The Alliance for RMNH After One Year
Written by: Alliance for Reproductive, Maternal and Newborn Health
“It is an international scandal that more than 350,000 women die in the developing world every year from complications in pregnancy or child birth that can be easily prevented.” These words were spoken by Andrew Mitchell, the UK’s International Development Secretary, at the September 2010 launch of the Alliance for Reproductive, Maternal and Newborn Health. Responding to this need, four key organizations in international health established a unique public-private partnership aimed at accelerating progress towards MDG 4— reducing child mortality— and MDG 5—improving reproductive and maternal health.
The Alliance represents a collaborative effort between the Australian Agency for International Development (AusAID), the UK’s Department for International Development (DFID), the US Agency for International Development (USAID), and the Bill and Melinda Gates Foundation. According to USAID Administrator Raj Shah, “by bringing the comparative advantages of country partners and donors through this Alliance, we will bolster health outcomes in countries striving to improve the lives and health of its women, girls, and newborns.”
The work of the Alliance focuses on forging effective partnerships to improve reproductive, maternal and newborn health programs in ten of the world’s high-need countries— Bangladesh, Ethiopia, India, Indonesia, Kenya, Nepal, Nigeria, Pakistan, Tanzania, and Uganda. As Australia’s Minister of Foreign Affairs, Kevin Rudd notes, “collectively we need to support country leadership, and make the investment case for more resources in return for better results.“ Working with these countries and globally, by 2015 the Alliance will contribute to three ambitious targets:
- 100 million additional users of modern methods of family planning
- 67 million more women giving birth with the help of a skilled attendant
- 80 million more infants exclusively breastfed through the age of six months
In the Alliance’s first year, activities have revolved around developing productive partnerships among Alliance members, government partners, and civil society organizations through joint planning, implementation, funding, problem-solving and learning. Through effective partnerships and drive for collective action, the Alliance has contributed towards several notable accomplishments within collaborating countries. Read more about these achievements in the Alliance’s year one progress report (PDF).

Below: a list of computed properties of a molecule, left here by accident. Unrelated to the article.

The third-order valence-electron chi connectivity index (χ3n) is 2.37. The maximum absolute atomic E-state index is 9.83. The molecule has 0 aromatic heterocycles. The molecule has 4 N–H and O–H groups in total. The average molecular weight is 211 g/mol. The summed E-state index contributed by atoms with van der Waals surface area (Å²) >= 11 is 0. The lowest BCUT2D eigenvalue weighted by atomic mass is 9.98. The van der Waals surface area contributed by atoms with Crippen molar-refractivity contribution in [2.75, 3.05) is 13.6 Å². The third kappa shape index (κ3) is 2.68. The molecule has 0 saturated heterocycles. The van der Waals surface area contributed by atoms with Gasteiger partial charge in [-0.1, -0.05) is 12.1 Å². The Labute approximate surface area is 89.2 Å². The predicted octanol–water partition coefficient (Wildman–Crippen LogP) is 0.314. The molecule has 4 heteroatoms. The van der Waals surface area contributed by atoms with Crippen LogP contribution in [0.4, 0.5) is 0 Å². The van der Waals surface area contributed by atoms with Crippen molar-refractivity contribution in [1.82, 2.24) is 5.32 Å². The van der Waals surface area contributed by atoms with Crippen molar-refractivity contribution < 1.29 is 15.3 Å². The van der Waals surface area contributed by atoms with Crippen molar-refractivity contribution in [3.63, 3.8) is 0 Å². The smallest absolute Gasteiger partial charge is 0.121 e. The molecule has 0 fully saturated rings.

- In Bangladesh, Alliance members worked with partners to help the Ministry of Health and Family Welfare develop a five-year plan for health sector programs.
- In Uganda, DFID and USAID collaborated to increase support for private sector partners providing family planning services.
- In Pakistan, the Alliance helped to increase the number of trained community midwives from 2,795 in 2010 to 7,764 in 2011.
- Responding to evidence compiled and presented by the Alliance, Nigeria’s Ministry of Health eliminated fees for contraceptives in public-sector facilities and for the first time pledged US$4 million to procure contraceptives through the United Nations Population Fund.
As the Alliance moves forward into its second year, partners will continue to identify and collaborate on a selected number of strategic activities that will enhance progress in reproductive, maternal, and newborn health. Efforts to improve access to quality care during labor for mothers and babies and improving maternal and newborn health and nutrition will receive increased attention. The reproductive and maternal health needs of adolescent girls will be a particular focus. We will continue our coordinated efforts to improve access to quality, affordable reproductive and maternal health supplies. Ultimately, as noted by Melinda Gates, co-chair of the Bill & Melinda Gates Foundation “we look forward to greater collaboration in supporting policies and programs that will improve the health of millions of women and children.”
To learn more about the Alliance, please contact firstname.lastname@example.org
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